Be The Change, Enlighten Yourself and Others

As you know, We Are Change is an exclusive independent media source for independent thinkers, not conditioned by bias from the right or left political ideologies. Our journalists objectively provide readers with facts, bringing truth to power and opening conversations that will never come about from mainstream news.


Nico is an activist entrepreneur. He became one of the best petition circulators in the nation, a sub-coordinator for major petition companies and a contractor who has successfully coordinated local campaigns. He envisions a future where people’s ballot propositions can end all corruption in government. Married with a child, he lives in Tucson, AZ, while teaching Kung Fu and studying Acupuncture.

Cops Taunted and Abused Black Army Veteran Let Him Die in Cell

A black Army veteran died a slow, excruciating death in an Oklahoma jail while jail officials looked on and did nothing to help.

Warning “It’s a slow, torturous death,” Smolen said, adding that Williams’s case is the worst civil rights violation he’s seen captured on film. “You’re cognizant of it the whole time. It’s like a nightmare.”

This Video is from a Tulsa jail cell in 2011. Elliott Earl Williams received no medical care or assistance, was taunted with a broken neck on a cold concrete floor, and died a slow death, to which a top Sheriff’s Department official would later reference as “inhumane.”

At the time, no one ran the story nationally and no one really cared, but now they’re fighting over who broke the story because it is worth mere bragging rights for places like RawStory, NewyorkDailynews and the DailyBeast, who took to twitter to argue over plagiarism claims. However, this was before recent events thrust police brutality and racial relations back into the media spotlight; back when no one but a few liberal social justice reporters really gave a shit.

In 2011 Elliott Earl Williams, 37, was arrested on misdemeanor obstruction charges at a Marriott hotel, where staff reported Williams to have a mental breakdown. The Army veteran had a history of mental illness. But the encounter with law enforcement turned into a sentence to be left immobile for days in a jail cell, where the staff believed he was “faking” his condition.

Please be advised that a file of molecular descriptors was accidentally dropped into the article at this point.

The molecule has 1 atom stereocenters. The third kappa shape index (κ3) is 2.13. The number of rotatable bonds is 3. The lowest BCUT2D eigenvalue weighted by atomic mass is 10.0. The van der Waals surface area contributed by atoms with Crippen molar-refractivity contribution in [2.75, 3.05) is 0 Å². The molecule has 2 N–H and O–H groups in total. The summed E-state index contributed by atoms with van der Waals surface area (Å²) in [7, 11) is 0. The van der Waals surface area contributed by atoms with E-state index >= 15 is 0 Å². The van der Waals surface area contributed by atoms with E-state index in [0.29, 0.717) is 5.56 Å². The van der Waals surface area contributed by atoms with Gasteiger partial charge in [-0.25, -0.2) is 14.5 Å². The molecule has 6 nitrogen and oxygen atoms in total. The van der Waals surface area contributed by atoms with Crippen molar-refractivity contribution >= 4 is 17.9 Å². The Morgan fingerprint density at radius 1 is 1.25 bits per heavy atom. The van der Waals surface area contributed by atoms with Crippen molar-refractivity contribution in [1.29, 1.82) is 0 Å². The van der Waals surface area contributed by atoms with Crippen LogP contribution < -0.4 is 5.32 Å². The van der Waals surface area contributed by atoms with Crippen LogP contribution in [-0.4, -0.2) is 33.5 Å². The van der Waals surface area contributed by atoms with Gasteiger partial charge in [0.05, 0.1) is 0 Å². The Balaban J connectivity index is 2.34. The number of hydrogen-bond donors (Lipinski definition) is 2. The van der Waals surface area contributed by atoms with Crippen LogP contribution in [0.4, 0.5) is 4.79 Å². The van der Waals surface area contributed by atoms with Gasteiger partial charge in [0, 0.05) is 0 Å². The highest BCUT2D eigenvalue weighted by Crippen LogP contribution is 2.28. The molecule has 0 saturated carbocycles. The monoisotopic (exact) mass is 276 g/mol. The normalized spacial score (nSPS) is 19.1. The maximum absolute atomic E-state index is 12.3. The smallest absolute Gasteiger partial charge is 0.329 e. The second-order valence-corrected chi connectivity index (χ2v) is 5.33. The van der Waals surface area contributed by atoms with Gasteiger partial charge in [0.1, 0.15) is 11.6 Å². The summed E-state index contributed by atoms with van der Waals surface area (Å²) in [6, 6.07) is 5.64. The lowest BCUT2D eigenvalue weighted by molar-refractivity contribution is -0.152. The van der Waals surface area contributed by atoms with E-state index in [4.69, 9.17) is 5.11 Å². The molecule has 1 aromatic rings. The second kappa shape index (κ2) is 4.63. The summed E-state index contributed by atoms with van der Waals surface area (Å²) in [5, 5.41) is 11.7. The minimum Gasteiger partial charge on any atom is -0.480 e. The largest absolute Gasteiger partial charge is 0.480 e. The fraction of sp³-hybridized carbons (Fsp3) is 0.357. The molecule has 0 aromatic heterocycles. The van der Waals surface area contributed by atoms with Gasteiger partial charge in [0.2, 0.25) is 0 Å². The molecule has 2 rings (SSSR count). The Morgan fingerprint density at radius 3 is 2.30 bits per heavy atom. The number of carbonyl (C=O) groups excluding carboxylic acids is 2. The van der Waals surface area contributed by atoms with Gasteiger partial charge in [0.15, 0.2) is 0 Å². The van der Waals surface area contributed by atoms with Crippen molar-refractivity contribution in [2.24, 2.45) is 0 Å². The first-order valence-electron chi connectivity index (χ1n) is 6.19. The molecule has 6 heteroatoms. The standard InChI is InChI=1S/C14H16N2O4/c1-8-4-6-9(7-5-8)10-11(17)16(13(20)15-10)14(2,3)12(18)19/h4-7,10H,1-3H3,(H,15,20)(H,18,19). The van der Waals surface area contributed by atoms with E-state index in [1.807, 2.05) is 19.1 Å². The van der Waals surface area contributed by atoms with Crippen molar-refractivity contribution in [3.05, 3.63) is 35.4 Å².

Williams’s 2011 death in jail received a fair amount of local attention, though release of the jail video was underplayed in some local media outlets.

Williams was a veteran with no criminal record, who was distraught over the breakup of his marriage and suffering a mental breakdown. Owasso police were called to the hotel where he was staying on Oct. 21, 2011. He was rambling about God, eating dirt and he asked officers twice to shoot him.

Rather than wait for the arrival of the mental health team they had dispatched, Owasso police pepper sprayed, beat, and arrested Williams. In an Owasso city holding cell, Williams removed his clothing, hid under a bench, screamed and barked like a dog.

Williams was taken to the Tulsa jail where he refused to comply with orders and Owasso officers (still in the pre-booking area) “took him to the ground by his head and neck,” reports state.

“This guy went almost six days and never got taken to the hospital with a broken neck,” Daniel Smolen, his family’s attorney, told the Daily Beast. “They’re throwing food at him and making fun of him in the cell while he’s going through a horrific death. You wouldn’t do that to an animal or any living thing.”

His family filed a federal lawsuit which is still unsettled.

Combined with a battle for his estate.

When a nurse reported for her shift that night at 7 p.m., she was shocked by Williams’s condition. He had white residue on the side of his mouth and couldn’t get up. She asked detention officers to open the cell door so she could help him, but they refused, citing unspecified safety issues, according to the court papers.

Eventually the nurse just gave up.

“It’s a slow, torturous death,” Smolen said. He told the Daily Beast that it’s the worst civil rights violation he’s seen on film. “You’re cognizant of it the whole time. It’s like a nightmare.”